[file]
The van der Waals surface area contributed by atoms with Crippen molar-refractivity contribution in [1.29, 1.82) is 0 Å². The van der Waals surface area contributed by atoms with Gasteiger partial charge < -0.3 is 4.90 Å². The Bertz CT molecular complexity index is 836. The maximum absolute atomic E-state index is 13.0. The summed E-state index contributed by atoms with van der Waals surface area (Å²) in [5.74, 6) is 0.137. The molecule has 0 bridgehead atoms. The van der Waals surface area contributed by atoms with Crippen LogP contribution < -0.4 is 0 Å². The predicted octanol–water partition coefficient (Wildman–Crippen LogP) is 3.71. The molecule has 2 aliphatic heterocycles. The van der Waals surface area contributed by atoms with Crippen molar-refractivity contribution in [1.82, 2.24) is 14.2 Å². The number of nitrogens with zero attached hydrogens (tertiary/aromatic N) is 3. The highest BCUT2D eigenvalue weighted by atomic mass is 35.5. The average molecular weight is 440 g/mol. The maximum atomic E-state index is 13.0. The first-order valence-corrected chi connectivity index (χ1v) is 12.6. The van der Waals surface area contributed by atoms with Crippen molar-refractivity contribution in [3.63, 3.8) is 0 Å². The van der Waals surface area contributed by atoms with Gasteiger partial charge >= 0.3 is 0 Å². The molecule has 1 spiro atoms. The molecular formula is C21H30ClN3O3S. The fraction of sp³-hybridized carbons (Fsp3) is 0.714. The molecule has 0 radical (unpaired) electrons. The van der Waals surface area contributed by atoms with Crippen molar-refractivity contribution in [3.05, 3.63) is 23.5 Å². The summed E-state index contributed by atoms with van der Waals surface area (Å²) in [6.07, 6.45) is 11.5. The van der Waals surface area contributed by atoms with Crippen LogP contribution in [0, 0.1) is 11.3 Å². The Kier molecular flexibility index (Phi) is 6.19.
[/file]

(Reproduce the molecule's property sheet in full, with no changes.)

The van der Waals surface area contributed by atoms with Crippen molar-refractivity contribution in [1.29, 1.82) is 0 Å². The van der Waals surface area contributed by atoms with Gasteiger partial charge < -0.3 is 4.90 Å². The Bertz CT molecular complexity index is 836. The maximum absolute atomic E-state index is 13.0. The summed E-state index contributed by atoms with van der Waals surface area (Å²) in [5.74, 6) is 0.137. The molecule has 0 bridgehead atoms. The van der Waals surface area contributed by atoms with Crippen LogP contribution < -0.4 is 0 Å². The predicted octanol–water partition coefficient (Wildman–Crippen LogP) is 3.71. The molecule has 2 aliphatic heterocycles. The van der Waals surface area contributed by atoms with Crippen molar-refractivity contribution in [1.82, 2.24) is 14.2 Å². The number of nitrogens with zero attached hydrogens (tertiary/aromatic N) is 3. The highest BCUT2D eigenvalue weighted by atomic mass is 35.5. The average molecular weight is 440 g/mol. The maximum atomic E-state index is 13.0. The first-order valence-corrected chi connectivity index (χ1v) is 12.6. The van der Waals surface area contributed by atoms with Crippen molar-refractivity contribution in [3.63, 3.8) is 0 Å². The van der Waals surface area contributed by atoms with Gasteiger partial charge >= 0.3 is 0 Å². The molecule has 1 spiro atoms. The molecular formula is C21H30ClN3O3S. The fraction of sp³-hybridized carbons (Fsp3) is 0.714. The molecule has 0 radical (unpaired) electrons. The van der Waals surface area contributed by atoms with Crippen molar-refractivity contribution in [3.05, 3.63) is 23.5 Å². The summed E-state index contributed by atoms with van der Waals surface area (Å²) in [6.07, 6.45) is 11.5. The van der Waals surface area contributed by atoms with Crippen LogP contribution in [0, 0.1) is 11.3 Å². The Kier molecular flexibility index (Phi) is 6.19.